Wrong value assigned to byte from float. What am I missing?

Hi,
I am performing a conversion from a float value, to a sequence of bytes, so I can drive a 4 character display.
Here is the snip of code that give me the error...
The function should convert a number like 12.34 into bytes. In this case bcd4, bcd3, bcd2, bcd1.

// Not Sure Why???

void setup() {
    Serial.begin(9600);
}

void loop() {
  float dispval=112.34;
  SetBCD(dispval);
   delay(500); 
}

void SetBCD( float conv ){
  byte bcd4, bcd3, bcd2, bcd1;
  byte shift; 
  conv=conv/100; // remove any extra above 99.999
  shift = conv; // Save the integer part
  bcd4 = conv = 10.0*(conv-shift); //remove and save
  bcd3 = conv = 10.0*(conv-bcd4); //remove save
  bcd2 = conv = 10.0*(conv-bcd3); //remove save
  bcd1 = conv = 10.0*(conv-bcd2); //remove save
  
Serial.print("::");
Serial.print(bcd4);
Serial.print("-");
Serial.print(bcd3);
Serial.print("-");
Serial.print(bcd2);
Serial.print("-");
Serial.println(bcd1);  

}

Here is what I am getting from the serial monitor: I would expect ::1-2-3-4, not 1,2,3,3.

::1-2-3-3
::1-2-3-3

Thanks for taking time to look.

Rich

that is something you can anaylse by serial printing all intermediate calculations step by step
best regards Stefan

I would do this like this :

void SetBCD( float conv ){
  int bcdall = int (conv * 100.0);  // this cuts all beyond 2 spaces behind the .
  byte bcd[4];
  uint8_t i = 4;
  while (i) {
    i--;
    bcd[i] = bcdall % 10; // extract the digit
    bcdall = bcdall / 10;  // slide to the right (decimals)
  }
  Serial.println();
  for (uint8_t i = 0; i <4; i++) {
    Serial.print(bcd[i], DEC);
    Serial.print(",");
  }
}
#define N_BCD   4
byte bcd [N_BCD];

void
getBcd (
    float val,
    byte  bcd [] )
{
    char s [20];
    dtostrf (val, 6, 2, s);

    bcd [0] = s [1] - '0';
    bcd [1] = s [2] - '0';
    bcd [2] = s [4] - '0';
    bcd [3] = s [5] - '0';
}

void setup() {
    Serial.begin(9600);

    float f = 112.34;

    getBcd (f, bcd);
    for (byte n = 0; n < N_BCD; n++)
        Serial.print (bcd [n]);
    Serial.println ("");
}

void loop() {
}

StefanL38:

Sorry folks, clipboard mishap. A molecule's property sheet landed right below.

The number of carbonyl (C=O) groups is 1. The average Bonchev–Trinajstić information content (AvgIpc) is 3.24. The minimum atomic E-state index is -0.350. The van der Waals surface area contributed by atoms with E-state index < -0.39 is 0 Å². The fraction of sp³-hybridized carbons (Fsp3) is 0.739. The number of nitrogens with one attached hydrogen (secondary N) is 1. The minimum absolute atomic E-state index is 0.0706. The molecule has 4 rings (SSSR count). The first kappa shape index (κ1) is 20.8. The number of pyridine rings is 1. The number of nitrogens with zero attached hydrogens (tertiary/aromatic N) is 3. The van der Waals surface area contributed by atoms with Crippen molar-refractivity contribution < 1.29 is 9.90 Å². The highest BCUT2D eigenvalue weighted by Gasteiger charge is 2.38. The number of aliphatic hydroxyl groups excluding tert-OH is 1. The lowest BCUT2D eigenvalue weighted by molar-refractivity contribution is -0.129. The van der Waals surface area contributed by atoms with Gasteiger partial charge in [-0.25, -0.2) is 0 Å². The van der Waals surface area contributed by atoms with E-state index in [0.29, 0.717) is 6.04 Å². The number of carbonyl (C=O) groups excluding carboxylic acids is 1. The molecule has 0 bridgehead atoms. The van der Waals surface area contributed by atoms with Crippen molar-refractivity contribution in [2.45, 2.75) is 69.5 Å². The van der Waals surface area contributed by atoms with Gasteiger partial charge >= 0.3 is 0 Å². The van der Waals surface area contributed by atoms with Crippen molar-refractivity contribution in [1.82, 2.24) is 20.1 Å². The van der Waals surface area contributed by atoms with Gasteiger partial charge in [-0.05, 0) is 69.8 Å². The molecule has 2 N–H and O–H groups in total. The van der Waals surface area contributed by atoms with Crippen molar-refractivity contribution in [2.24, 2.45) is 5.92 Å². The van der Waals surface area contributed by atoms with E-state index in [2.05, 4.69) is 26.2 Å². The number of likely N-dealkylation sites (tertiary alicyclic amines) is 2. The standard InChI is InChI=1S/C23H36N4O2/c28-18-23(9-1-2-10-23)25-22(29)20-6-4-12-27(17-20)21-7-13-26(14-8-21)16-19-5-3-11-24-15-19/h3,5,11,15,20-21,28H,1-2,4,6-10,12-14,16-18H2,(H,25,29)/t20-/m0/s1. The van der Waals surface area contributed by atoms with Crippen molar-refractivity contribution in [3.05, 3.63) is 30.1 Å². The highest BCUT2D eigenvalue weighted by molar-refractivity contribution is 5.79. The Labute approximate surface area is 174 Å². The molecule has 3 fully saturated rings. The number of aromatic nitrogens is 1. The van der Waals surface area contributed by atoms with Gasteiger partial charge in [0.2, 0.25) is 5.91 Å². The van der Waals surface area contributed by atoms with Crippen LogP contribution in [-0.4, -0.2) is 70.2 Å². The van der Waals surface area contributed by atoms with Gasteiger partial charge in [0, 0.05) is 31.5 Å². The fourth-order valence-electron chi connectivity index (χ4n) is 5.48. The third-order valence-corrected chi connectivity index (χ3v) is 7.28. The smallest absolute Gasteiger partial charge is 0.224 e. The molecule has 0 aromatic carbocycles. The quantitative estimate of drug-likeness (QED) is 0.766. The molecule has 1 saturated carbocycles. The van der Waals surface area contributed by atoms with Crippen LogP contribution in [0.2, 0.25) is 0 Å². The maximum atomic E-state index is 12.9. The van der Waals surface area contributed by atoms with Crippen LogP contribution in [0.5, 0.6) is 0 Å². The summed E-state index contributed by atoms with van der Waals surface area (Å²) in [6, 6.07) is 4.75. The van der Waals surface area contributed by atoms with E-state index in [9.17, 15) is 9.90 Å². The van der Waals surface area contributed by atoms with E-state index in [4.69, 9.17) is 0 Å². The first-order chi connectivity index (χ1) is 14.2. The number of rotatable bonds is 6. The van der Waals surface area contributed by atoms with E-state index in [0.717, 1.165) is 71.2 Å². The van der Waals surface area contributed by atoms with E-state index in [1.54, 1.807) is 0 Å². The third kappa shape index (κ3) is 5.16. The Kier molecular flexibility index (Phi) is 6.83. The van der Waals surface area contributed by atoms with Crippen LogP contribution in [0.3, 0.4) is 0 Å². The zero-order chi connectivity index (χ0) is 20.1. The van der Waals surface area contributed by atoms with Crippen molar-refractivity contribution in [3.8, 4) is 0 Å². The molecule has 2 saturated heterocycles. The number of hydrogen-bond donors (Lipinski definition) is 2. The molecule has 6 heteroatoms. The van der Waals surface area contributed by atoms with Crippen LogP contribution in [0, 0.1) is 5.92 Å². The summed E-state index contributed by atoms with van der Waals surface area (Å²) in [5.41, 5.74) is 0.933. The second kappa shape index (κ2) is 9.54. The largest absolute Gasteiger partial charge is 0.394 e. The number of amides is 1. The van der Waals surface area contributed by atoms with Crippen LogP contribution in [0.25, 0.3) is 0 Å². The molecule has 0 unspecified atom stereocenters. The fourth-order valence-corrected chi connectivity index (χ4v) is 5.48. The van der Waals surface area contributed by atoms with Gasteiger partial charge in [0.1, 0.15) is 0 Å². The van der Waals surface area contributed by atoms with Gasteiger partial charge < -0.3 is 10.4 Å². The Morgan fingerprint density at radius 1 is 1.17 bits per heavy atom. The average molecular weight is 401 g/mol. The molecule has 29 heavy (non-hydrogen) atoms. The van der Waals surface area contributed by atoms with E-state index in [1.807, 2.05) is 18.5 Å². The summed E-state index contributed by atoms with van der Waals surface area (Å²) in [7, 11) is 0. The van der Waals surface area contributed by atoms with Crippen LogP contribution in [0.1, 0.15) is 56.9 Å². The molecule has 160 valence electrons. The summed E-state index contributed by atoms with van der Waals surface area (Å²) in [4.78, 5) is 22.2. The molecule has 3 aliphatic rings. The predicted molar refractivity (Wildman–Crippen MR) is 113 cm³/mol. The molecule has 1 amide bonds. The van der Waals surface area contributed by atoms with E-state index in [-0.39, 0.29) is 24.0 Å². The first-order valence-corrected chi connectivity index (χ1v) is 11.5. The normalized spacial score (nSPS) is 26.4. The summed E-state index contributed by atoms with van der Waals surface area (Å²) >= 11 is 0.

that is something you can anaylse by serial printing all intermediate calculations step by step
best regards Stefan

Yes, I have done that. Changed code etc. Works as expected until the last conversion. Basically I have 0.40 in the float when multiplied by 10 and assigned to the byte, is loaded with 3, not 4 as it should be. I assume this is some kind of Arduio math problem, like 4 is internally stored as 3.99999999999 and truncated on assignment to the byte.
Thanks for the suggestion.

One way to avoid truncation problems is to add 0.5 to the float before truncating.

  conv = conv / 100; // remove any extra above 99.999
  shift = conv; // Save the integer part
  bcd4 = 0.5 + (conv = 10.0 * (conv - shift)); //remove and save
  bcd3 = 0.5 + (conv = 10.0 * (conv - bcd4)); //remove save
  bcd2 = 0.5 + (conv = 10.0 * (conv - bcd3)); //remove save
  bcd1 = 0.5 + (conv = 10.0 * (conv - bcd2)); //remove save

Output:

::1-2-3-4

Deva_Rishi and gcjr, thanks for the code suggestions. I will have to study them a bit. The bit of code I uploaded was simplified to show my frustration. Having the result in array is useful to me. Ultimately the values (BCD) are placed onto outputs 4,5,6, and 7, (chip D0 to D3) while the position BCD[n] is a chip latch enable on outputs 8,9,10,11 or like 2^n..

Thanks,

Rich

Qsilverrdc:
The function should convert a number like 12.34 into bytes. In this case bcd4, bcd3, bcd2, bcd1.

Here is what I am getting from the serial monitor: I would expect ::1-2-3-4, not 1,2,3,3.

12.34 does not have an exact representation in a binary floating point variable. So when you put "12.34" into your sketch, the C compiler is converting it to the closest possible value that will fit in a float, something like 12.3399999 .

I'd suggest rounding that final digit. Rounding each digit is not the correct thing to do.

Thanks all, I have the routine working now!